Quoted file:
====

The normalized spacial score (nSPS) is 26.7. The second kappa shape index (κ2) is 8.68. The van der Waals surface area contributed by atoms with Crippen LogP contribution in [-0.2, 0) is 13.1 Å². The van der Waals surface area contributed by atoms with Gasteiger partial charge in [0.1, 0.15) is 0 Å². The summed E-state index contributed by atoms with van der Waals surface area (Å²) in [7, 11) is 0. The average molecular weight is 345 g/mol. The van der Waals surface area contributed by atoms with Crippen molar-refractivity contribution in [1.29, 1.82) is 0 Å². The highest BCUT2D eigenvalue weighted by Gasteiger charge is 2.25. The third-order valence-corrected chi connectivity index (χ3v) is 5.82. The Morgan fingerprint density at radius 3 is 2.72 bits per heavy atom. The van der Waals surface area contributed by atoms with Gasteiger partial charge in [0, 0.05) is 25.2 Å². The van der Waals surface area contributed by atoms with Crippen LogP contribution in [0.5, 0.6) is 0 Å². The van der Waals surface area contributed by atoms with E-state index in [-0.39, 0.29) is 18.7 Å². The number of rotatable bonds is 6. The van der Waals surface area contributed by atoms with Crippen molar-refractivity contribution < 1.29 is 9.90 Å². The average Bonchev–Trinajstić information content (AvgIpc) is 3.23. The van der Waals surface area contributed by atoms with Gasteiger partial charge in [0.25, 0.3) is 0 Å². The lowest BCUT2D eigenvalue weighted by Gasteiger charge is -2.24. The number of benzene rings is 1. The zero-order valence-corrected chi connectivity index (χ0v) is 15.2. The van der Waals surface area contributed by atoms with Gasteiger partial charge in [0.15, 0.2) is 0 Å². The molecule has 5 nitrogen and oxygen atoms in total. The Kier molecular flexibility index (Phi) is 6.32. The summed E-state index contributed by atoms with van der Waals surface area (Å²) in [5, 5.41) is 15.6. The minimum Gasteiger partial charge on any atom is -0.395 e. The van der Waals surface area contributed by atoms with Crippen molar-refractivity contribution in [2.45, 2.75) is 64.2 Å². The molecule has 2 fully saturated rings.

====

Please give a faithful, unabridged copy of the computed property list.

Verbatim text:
The normalized spacial score (nSPS) is 26.7. The second kappa shape index (κ2) is 8.68. The van der Waals surface area contributed by atoms with Crippen LogP contribution in [-0.2, 0) is 13.1 Å². The van der Waals surface area contributed by atoms with Gasteiger partial charge in [0.1, 0.15) is 0 Å². The summed E-state index contributed by atoms with van der Waals surface area (Å²) in [7, 11) is 0. The average molecular weight is 345 g/mol. The van der Waals surface area contributed by atoms with Crippen molar-refractivity contribution in [1.29, 1.82) is 0 Å². The highest BCUT2D eigenvalue weighted by Gasteiger charge is 2.25. The third-order valence-corrected chi connectivity index (χ3v) is 5.82. The Morgan fingerprint density at radius 3 is 2.72 bits per heavy atom. The van der Waals surface area contributed by atoms with Gasteiger partial charge in [0, 0.05) is 25.2 Å². The van der Waals surface area contributed by atoms with Crippen LogP contribution in [0.5, 0.6) is 0 Å². The van der Waals surface area contributed by atoms with E-state index in [-0.39, 0.29) is 18.7 Å². The number of rotatable bonds is 6. The van der Waals surface area contributed by atoms with Crippen molar-refractivity contribution < 1.29 is 9.90 Å². The average Bonchev–Trinajstić information content (AvgIpc) is 3.23. The van der Waals surface area contributed by atoms with Gasteiger partial charge in [0.25, 0.3) is 0 Å². The lowest BCUT2D eigenvalue weighted by Gasteiger charge is -2.24. The number of benzene rings is 1. The zero-order valence-corrected chi connectivity index (χ0v) is 15.2. The van der Waals surface area contributed by atoms with Gasteiger partial charge in [0.15, 0.2) is 0 Å². The molecule has 5 nitrogen and oxygen atoms in total. The Kier molecular flexibility index (Phi) is 6.32. The summed E-state index contributed by atoms with van der Waals surface area (Å²) in [5, 5.41) is 15.6. The minimum Gasteiger partial charge on any atom is -0.395 e. The van der Waals surface area contributed by atoms with Crippen molar-refractivity contribution in [2.45, 2.75) is 64.2 Å². The molecule has 2 fully saturated rings.